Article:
Clarke, Alexander (MM)

Alexander Clarke (MM), Corporal 32474, 17th Bn. Sherwood Foresters (Notts & Derby Regt)
Died of influenza and pneumonia 11th July 1918 in Blackpool, aged 30

 

EARLY LIFE

Born at Sutton, Macclesfield on 7 May 1888, the son of Alexander and Hannah Clarke.

 

WWI SERVICE

A biography of Alexander’s life was printed in De Ruvigny’s Roll of Honour, 1914-1919:

CLARKE, ALEXANDER, M.M., Corpl., No 32747, 17th (service) Battn. The Sherwood Foresters (Nottinghamshire and Derbyshire Regt.), son of the late Alexander Clarke of 42 Brown St by his wife Hannah, daughter of (—) Henshall of Sutton; born Macclesfield, Cheshire, 7 May 1888; educated Sutton, Macclesfield; was employed at the Calico Printing Works, Birch Vale, New Mills; enlisted 17 Nov 1915; served with the Expeditionary Force in France and Flanders from 6 March 1916;  was gassed in July 1917 and on recovery returned to the depot at Derby where he contracted pneumonia and pleurisy; later was sent to the convalescent hospital at Blackpool, and there developed influenza, pneumonia again supervening, and died at Squires Gate, Blackpool, 11 July 1918. Buried in the Macclesfield Cemetery. He was awarded the Military Medal for devotion to duty on the field at Beaumont Hamel 3 Sept 1916; unmarried.

On 14 December 1916, the Manchester Evening News reported that Alexander had been awarded the Military Medal:

NEW MILLS MILITARY MEDALLIST – Information has been received at New Mills that another local soldier, Private Alexander Clarke, has been awarded the Military Medal. Private Clarke worked at the Birch Vale Printworks, when he enlisted in the Notts and Derbys in the early days of the war.

The news was also printed in the High Peak Reporter on 23 December 1916:

Corporal Alec Clarke of Thornsett has been awarded the Military Medal. He belongs to a Macclesfield family, but both his parents are dead. He came into the district eight years ago and was employed as an Apprentice to Machine Printing at the Birch Vale Printworks. He has been at the front since February 1916 and seen so many of his pals killed, including Corporal Isaac Ramwell. He has been associated with the Thornsett Independent Sunday School.

Corporal Clarke was repatriated to England in July 1917 after being badly gassed. He recovered but was later sent to hospital in Ripon, suffering from pneumonia and pleurisy. After treatment he was transferred to The King’s Lancashire Military Convalescent Hospital at Squires Gate, Blackpool (a hospital converted from the grandstand at Clifton Park Racecourse) where he contracted influenza followed by another attack of pneumonia; he died there on 11 July 1918.

The news of Corporal Clarke’s death was printed in the High Peak Reporter on 13 July 1918:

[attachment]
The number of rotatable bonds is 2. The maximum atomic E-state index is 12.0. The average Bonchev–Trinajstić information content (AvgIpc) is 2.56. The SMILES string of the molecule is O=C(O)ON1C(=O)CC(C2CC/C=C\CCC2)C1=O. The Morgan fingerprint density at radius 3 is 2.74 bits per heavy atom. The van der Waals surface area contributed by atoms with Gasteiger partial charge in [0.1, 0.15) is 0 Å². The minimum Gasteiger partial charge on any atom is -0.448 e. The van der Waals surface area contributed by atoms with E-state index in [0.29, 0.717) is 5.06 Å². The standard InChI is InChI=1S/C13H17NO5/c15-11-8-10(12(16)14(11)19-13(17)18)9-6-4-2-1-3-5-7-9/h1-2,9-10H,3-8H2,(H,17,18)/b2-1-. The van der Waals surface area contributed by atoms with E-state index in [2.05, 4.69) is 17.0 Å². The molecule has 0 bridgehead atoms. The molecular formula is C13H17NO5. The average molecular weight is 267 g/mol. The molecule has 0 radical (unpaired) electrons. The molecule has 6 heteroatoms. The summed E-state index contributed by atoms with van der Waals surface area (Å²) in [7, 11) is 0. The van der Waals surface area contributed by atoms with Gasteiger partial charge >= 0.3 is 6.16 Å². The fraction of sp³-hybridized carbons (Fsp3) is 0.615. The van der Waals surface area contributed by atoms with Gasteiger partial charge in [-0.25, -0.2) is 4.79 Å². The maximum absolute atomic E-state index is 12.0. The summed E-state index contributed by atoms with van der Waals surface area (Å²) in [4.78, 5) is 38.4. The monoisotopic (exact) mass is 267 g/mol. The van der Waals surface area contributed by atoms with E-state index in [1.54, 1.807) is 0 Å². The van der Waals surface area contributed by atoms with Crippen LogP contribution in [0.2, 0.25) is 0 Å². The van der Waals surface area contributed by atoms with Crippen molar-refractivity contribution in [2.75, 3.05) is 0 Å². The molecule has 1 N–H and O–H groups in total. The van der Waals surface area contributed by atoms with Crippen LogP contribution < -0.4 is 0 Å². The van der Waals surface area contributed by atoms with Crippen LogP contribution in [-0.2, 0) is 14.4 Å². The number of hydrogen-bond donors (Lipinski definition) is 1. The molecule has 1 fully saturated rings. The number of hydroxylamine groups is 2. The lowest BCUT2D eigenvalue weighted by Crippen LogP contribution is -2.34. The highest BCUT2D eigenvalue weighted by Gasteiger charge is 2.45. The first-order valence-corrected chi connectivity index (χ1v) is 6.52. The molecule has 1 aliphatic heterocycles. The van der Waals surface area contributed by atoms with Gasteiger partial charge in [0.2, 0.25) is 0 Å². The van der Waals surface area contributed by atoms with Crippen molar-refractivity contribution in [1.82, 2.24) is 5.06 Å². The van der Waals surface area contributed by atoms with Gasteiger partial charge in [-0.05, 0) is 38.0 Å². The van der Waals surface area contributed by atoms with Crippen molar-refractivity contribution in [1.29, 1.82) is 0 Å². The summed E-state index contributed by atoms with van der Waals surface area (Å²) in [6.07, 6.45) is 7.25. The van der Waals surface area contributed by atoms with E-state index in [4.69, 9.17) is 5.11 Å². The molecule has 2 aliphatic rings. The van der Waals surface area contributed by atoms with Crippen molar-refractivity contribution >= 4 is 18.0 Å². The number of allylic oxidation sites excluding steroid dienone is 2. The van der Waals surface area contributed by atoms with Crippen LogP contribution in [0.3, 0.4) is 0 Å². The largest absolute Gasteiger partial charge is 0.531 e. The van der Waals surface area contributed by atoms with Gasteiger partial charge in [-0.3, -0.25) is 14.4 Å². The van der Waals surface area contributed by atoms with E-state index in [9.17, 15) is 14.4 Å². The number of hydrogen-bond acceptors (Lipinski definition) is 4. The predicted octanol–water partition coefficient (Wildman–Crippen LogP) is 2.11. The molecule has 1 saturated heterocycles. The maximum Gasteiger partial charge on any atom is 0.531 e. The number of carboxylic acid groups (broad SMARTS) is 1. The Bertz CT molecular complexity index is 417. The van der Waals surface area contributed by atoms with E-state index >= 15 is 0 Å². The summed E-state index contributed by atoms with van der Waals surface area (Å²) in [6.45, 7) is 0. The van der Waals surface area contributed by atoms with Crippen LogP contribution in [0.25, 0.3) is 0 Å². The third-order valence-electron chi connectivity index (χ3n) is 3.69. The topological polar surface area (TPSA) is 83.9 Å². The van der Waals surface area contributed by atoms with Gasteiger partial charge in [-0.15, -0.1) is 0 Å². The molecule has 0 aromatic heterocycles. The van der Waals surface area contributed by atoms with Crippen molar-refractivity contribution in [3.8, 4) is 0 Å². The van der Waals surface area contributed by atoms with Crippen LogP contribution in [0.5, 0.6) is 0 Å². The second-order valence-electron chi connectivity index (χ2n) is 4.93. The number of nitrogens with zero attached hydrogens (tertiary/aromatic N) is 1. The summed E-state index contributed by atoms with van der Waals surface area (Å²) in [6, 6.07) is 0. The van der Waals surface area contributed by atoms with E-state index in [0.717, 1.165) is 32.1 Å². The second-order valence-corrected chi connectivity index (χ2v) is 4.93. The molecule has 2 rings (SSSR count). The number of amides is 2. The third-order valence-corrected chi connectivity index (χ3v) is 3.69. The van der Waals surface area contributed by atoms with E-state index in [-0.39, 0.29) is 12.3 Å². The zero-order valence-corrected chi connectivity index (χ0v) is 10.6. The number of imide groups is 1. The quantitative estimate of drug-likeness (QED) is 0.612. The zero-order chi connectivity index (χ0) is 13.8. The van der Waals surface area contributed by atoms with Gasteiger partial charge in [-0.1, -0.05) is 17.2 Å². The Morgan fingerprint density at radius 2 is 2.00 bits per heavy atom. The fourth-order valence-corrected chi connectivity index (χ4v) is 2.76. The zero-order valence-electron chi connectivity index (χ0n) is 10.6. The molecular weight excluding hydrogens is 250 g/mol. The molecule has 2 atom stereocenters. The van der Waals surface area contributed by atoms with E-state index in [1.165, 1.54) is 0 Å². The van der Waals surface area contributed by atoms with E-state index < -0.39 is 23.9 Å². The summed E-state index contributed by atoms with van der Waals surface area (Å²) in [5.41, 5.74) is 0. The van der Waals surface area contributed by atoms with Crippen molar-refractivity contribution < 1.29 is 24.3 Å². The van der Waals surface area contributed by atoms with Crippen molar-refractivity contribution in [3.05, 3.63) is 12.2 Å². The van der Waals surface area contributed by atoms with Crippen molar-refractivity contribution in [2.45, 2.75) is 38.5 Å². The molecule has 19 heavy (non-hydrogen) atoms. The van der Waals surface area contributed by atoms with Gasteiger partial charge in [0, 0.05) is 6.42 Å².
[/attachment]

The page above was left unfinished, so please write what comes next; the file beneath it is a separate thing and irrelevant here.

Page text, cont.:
News reached Birch Vale on Thursday afternoon, that Corporal Alec Clarke, [Alexander Clarke] serving with the Sherwood Foresters, has died of pneumonia [supervened from influenza] at a home hospital. A native of Macclesfield, but had resided at Birch Vale for a number of years and was serving as an Apprentice Machine Printer at the Birch Vale Printworks. Died of Influenza and Pneumonia at the Military Hospital, Squires Gate, St. Anne’s on Sea, Lancashire – his sister was present at his death. His address and that of his sister was given as Brown Street, Macclesfield.

Corporal Clarke’s death was also reported in the Macclesfield Times on Friday 19 July 1918:

The death has occurred at the King’s Lancashire Military Hospital of Corporal Alexander Clarke, whose sister resides in Brown Street, Macclesfield. He was 30 years of age and enlisted in November 1915, going out to France in March 1916. In September of that year he was awarded the Military Medal for conspicuous devotion to duty on the field at Beaumont Hamel. In July 1917 he was rather badly gassed, and was invalided to England. He was discharged from hospital in December and rejoined his depot, being later admitted to Ripon hospital suffering from pneumonia and pleurisy. Afterwards he was sent to Blackpool Convalescent Hospital. He contracted influenza, which resulted in another attack of pneumonia and this proved fatal. The funeral took place at the Macclesfield Cemetery on Wednesday with military honours. The Macclesfield Town Band played the “Dead March” in Saul. A firing party was supplied by the Volunteer Regt. The “Last Post” was sounded by Bugler Parker.

 

COMMEMORATION

Corporal Alexander Clarke is buried at Macclesfield Cemetery, Cheshire, in grave ref. G. 5470. The Commonwealth War Graves Commission holds casualty details for Corporal Alexander Clarke, and he is listed on the Imperial War Museum’s Lives of the First World War website.

Locally, Corporal Alexander Clarke is commemorated on the Park Green, Town Hall and St Michael’s Church war memorials, and St John’s Church roll of honour.

 

NOTES

Thanks to Lesley for her assistance and information about her great-uncle, Alexander Clark.

 

SOURCES

De Ruvigny’s Roll of Honour 1914-1918 (Find My Past)
Commonwealth War Graves Commission website
Lives of the First World War website
High Peak Reporter: 
23 December 1916, 13 July 1918
Manchester Evening News: 14 December 1916
Macclesfield Times: 19 July 1918


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